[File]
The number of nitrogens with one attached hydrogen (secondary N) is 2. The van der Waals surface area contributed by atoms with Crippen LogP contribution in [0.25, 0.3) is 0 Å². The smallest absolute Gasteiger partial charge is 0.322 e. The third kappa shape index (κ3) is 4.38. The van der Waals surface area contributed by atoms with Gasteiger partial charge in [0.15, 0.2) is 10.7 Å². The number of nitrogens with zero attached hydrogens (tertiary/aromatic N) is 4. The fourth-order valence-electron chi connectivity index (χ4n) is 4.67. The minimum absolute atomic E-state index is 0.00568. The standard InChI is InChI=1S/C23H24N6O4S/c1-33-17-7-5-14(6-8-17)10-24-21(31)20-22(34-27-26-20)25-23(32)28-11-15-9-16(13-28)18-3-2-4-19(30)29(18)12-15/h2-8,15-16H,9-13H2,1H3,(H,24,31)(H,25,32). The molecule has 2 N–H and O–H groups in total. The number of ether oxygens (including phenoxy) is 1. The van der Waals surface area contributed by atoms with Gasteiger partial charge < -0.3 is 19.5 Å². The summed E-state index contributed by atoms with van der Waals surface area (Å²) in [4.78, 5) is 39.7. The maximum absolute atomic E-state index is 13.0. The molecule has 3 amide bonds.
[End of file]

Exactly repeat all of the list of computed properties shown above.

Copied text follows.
The number of nitrogens with one attached hydrogen (secondary N) is 2. The van der Waals surface area contributed by atoms with Crippen LogP contribution in [0.25, 0.3) is 0 Å². The smallest absolute Gasteiger partial charge is 0.322 e. The third kappa shape index (κ3) is 4.38. The van der Waals surface area contributed by atoms with Gasteiger partial charge in [0.15, 0.2) is 10.7 Å². The number of nitrogens with zero attached hydrogens (tertiary/aromatic N) is 4. The fourth-order valence-electron chi connectivity index (χ4n) is 4.67. The minimum absolute atomic E-state index is 0.00568. The standard InChI is InChI=1S/C23H24N6O4S/c1-33-17-7-5-14(6-8-17)10-24-21(31)20-22(34-27-26-20)25-23(32)28-11-15-9-16(13-28)18-3-2-4-19(30)29(18)12-15/h2-8,15-16H,9-13H2,1H3,(H,24,31)(H,25,32). The molecule has 2 N–H and O–H groups in total. The number of ether oxygens (including phenoxy) is 1. The van der Waals surface area contributed by atoms with Gasteiger partial charge < -0.3 is 19.5 Å². The summed E-state index contributed by atoms with van der Waals surface area (Å²) in [4.78, 5) is 39.7. The maximum absolute atomic E-state index is 13.0. The molecule has 3 amide bonds.